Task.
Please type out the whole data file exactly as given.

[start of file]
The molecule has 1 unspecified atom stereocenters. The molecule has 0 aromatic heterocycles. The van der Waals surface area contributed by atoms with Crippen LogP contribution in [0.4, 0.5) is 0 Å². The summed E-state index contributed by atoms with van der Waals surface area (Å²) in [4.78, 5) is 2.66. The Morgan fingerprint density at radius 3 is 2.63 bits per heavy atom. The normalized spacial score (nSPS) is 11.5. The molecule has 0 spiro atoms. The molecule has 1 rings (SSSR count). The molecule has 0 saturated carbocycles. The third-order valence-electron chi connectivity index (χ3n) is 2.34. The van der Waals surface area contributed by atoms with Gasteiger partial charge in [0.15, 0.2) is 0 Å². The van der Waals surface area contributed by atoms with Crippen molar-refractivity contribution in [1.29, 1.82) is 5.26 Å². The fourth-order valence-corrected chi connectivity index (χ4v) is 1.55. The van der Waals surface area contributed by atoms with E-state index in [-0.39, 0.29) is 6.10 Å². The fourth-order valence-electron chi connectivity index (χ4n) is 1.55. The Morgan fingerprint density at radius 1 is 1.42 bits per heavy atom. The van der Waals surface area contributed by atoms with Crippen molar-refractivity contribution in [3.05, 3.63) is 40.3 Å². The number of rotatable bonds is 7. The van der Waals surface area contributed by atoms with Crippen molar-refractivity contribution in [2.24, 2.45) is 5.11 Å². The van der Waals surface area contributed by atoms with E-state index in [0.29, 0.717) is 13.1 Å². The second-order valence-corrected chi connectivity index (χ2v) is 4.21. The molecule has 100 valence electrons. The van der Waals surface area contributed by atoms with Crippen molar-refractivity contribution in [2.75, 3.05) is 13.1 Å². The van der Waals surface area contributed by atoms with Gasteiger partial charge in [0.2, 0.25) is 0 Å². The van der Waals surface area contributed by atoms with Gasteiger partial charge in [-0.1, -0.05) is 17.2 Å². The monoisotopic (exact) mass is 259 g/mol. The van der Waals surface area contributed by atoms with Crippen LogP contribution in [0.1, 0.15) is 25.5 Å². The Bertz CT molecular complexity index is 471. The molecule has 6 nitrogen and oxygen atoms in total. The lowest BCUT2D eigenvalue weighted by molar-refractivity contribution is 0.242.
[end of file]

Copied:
The molecule has 1 unspecified atom stereocenters. The molecule has 0 aromatic heterocycles. The van der Waals surface area contributed by atoms with Crippen LogP contribution in [0.4, 0.5) is 0 Å². The summed E-state index contributed by atoms with van der Waals surface area (Å²) in [4.78, 5) is 2.66. The Morgan fingerprint density at radius 3 is 2.63 bits per heavy atom. The normalized spacial score (nSPS) is 11.5. The molecule has 0 spiro atoms. The molecule has 1 rings (SSSR count). The molecule has 0 saturated carbocycles. The third-order valence-electron chi connectivity index (χ3n) is 2.34. The van der Waals surface area contributed by atoms with Gasteiger partial charge in [0.15, 0.2) is 0 Å². The van der Waals surface area contributed by atoms with Crippen molar-refractivity contribution in [1.29, 1.82) is 5.26 Å². The fourth-order valence-corrected chi connectivity index (χ4v) is 1.55. The van der Waals surface area contributed by atoms with E-state index in [-0.39, 0.29) is 6.10 Å². The fourth-order valence-electron chi connectivity index (χ4n) is 1.55. The Morgan fingerprint density at radius 1 is 1.42 bits per heavy atom. The van der Waals surface area contributed by atoms with Crippen molar-refractivity contribution in [3.05, 3.63) is 40.3 Å². The number of rotatable bonds is 7. The van der Waals surface area contributed by atoms with Crippen molar-refractivity contribution in [2.24, 2.45) is 5.11 Å². The van der Waals surface area contributed by atoms with E-state index in [0.29, 0.717) is 13.1 Å². The second-order valence-corrected chi connectivity index (χ2v) is 4.21. The molecule has 100 valence electrons. The van der Waals surface area contributed by atoms with Crippen molar-refractivity contribution in [2.75, 3.05) is 13.1 Å². The van der Waals surface area contributed by atoms with Gasteiger partial charge in [0.2, 0.25) is 0 Å². The van der Waals surface area contributed by atoms with Gasteiger partial charge in [-0.1, -0.05) is 17.2 Å². The monoisotopic (exact) mass is 259 g/mol. The van der Waals surface area contributed by atoms with Crippen LogP contribution in [0.1, 0.15) is 25.5 Å². The Bertz CT molecular complexity index is 471. The molecule has 6 nitrogen and oxygen atoms in total. The lowest BCUT2D eigenvalue weighted by molar-refractivity contribution is 0.242.